Discover and have your say on Council plans in your neighbourhood with interactive map

Council are planning access ramps to Austinmer Beach

AN interactive mapping tool that allows you to see what’s planned for your street, suburb and city, is one of the key features of Wollongong City Council’s community engagement on the Delivery Program 2018-2022 and draft Operational Plan 2021-2022.

While the detailed documents are available on Council’s website, Wollongong Lord Mayor Gordon Bradbery said a searchable function has also been provided online that makes it easy to see what will affect your community.

“The Delivery Program 2018-2022 and the draft Operational Plan 2021-2022 are big documents that contain a wealth of information about what Council is planning to deliver on behalf of our community moving forward,” he said.

“What I like about this mapping tool is that it allows you to move about virtually and dig down into the detail. It’s a great way to learn more about what Council is proposing to improve in your street and suburb. There is everything from playground reconstructions to sportsfield lighting projects and works planned for community buildings.”

Over the past few weeks, Council has been out in the community seeking feedback on the annual planning documents. The feedback, which closes on Thursday May 20, will be reviewed, prioritised against other projects, and any recommended changes to the plans will be presented to Council for adoption before the end of the financial year.

“When we endorsed these documents for exhibition my fellow Councillors and I made it clear – community feedback is important and essential in our decision making processes,” Cr Bradbery said.

“We have been through a rigorous planning process to prioritise our community’s needs for the years ahead and that is shown through these plans. They set out how we’re investing in community facilities, events and other programming as well as how we will maintain our essential assets like roads, pathways and rock pools.

“These are documents prepared on behalf of our community and that’s why we want to hear from our residents about what’s within them. I encourage everyone to take the opportunity to have a read and to make a submission that will be acknowledged. These documents are our guide to our collective goal of a better city for everyone.”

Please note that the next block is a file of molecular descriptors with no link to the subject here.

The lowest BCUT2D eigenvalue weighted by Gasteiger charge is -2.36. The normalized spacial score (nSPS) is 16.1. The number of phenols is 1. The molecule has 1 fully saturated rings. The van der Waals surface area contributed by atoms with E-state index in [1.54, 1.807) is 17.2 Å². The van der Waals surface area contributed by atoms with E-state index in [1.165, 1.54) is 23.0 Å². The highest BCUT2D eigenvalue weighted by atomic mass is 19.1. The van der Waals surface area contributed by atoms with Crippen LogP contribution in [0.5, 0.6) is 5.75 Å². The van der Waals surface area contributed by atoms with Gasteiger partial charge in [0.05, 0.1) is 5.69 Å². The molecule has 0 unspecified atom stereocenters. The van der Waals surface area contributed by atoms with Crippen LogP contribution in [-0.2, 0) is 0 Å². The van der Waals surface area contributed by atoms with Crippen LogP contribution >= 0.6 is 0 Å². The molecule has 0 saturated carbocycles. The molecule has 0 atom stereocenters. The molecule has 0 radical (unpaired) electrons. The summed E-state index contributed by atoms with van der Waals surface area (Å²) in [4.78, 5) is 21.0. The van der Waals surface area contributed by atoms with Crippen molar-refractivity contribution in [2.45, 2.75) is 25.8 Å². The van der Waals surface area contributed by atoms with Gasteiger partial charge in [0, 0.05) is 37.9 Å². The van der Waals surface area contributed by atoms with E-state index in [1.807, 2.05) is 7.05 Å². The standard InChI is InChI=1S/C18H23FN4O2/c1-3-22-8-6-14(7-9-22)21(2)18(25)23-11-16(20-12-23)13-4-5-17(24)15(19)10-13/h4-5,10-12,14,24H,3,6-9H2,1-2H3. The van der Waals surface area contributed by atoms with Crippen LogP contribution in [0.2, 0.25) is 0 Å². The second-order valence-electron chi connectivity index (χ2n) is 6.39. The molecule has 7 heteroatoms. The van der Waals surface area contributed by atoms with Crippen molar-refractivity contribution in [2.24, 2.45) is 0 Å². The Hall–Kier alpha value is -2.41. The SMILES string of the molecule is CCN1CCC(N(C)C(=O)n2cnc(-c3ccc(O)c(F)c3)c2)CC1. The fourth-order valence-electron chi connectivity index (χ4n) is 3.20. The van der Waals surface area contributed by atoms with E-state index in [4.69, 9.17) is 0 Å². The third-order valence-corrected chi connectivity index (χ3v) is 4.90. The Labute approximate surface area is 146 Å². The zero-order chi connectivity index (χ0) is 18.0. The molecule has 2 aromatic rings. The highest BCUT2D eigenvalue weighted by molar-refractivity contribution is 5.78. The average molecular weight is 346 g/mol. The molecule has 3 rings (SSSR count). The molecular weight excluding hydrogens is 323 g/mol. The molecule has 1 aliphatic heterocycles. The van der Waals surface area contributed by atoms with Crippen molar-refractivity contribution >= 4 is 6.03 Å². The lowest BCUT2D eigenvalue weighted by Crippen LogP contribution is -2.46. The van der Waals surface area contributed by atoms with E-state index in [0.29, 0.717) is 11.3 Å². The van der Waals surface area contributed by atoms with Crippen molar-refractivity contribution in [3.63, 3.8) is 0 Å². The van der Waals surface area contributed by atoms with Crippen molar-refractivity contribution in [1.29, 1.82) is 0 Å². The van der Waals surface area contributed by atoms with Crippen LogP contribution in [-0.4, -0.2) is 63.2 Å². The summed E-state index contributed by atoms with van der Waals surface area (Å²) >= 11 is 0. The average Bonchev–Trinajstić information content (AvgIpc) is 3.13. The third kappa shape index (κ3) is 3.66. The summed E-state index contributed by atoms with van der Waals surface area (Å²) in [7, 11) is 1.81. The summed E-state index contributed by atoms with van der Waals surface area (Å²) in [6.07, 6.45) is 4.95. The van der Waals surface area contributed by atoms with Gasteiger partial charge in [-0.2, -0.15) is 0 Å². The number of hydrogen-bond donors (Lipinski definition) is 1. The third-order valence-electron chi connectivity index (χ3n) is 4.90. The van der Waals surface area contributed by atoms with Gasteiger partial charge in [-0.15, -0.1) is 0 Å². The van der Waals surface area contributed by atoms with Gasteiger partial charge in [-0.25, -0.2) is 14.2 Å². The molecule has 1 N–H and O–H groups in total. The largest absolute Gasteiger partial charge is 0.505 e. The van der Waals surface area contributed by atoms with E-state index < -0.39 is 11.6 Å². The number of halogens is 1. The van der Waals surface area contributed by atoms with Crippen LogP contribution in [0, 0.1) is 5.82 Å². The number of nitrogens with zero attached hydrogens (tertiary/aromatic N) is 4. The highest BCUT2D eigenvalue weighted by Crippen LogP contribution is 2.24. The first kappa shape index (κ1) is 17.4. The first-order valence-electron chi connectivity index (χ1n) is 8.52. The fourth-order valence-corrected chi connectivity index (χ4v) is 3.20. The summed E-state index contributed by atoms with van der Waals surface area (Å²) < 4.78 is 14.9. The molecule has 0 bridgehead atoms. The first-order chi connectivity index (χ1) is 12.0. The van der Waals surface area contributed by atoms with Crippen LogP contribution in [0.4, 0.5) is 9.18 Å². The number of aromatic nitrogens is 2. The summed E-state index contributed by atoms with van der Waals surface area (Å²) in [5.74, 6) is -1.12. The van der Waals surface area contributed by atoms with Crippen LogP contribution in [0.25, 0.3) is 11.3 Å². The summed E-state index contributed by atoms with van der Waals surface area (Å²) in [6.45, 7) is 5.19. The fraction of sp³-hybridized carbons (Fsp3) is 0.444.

Below is a selection of some of the projects Council is looking to construct in the next 12 months. Full details, including which roads are earmarked for renewal, are listed in the draft Infrastructure Delivery Program 2021-2022 to 2024-2025.

Spaces & places for the community:

  • Nine playground replacements at suburbs including Clifton and Russell Vale
  • A new roof for Bulli Seniors Centre & the Bulli Rural Fire Service building
  • New kitchen for Corrimal Preschool
  • An access upgrade for Otford Rural Fire Service
  • New beach access ramps at Austinmer beach
  • Helensburgh Pool filtration and treatment system replacement
  • Bellambi Boat ramp amenities replacement

Getting around:

  • Committing an extra $300,000p.a. for pedestrian crossing facilities
  • Spending $2M on safety improvements around 84 schools over the next four years
  • Renewal of 43 roads across the city
  • 12 new or renewed cycle/shared paths in areas including Bulli and Towradgi
  • 41 new and renewed footpaths across the city including in Stanwell Park, Russell Vale and Fairy Meadow
  • Six new or renewed car parks including at Sandon Point, Bulli.

The major projects:

  • Continued work on the Grand Pacific Walk
  • Continued work on Community Centre and Library for Helensburgh
  • Rollout of Cycling Strategy 2030
  • Planning and preparation for the 2022 UCI Road World Championships

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About Mick Roberts

A journalist, writer and historian, Mick Roberts specialises in Australian cultural history, particularly associated with the Australian hotel and liquor industry. Mick has had an interest in revealing the colourful story of Australian pubs and associated industries for over 30 years. He is working on a comprehensive history of the hotel and liquor industry in the Illawarra region of NSW. Besides writing a number of history books, Mick managed several community newspapers. He has been editor of the Wollongong Northern News, The Bulli Times, The Northern Times, The Northern Leader and The Local - all located in the Wollongong region. As a journalist he has worked for Rural Press, Cumberland (News Limited), the Sydney city newspaper, City News, and Torch Publications based in Canterbury Bankstown, NSW.


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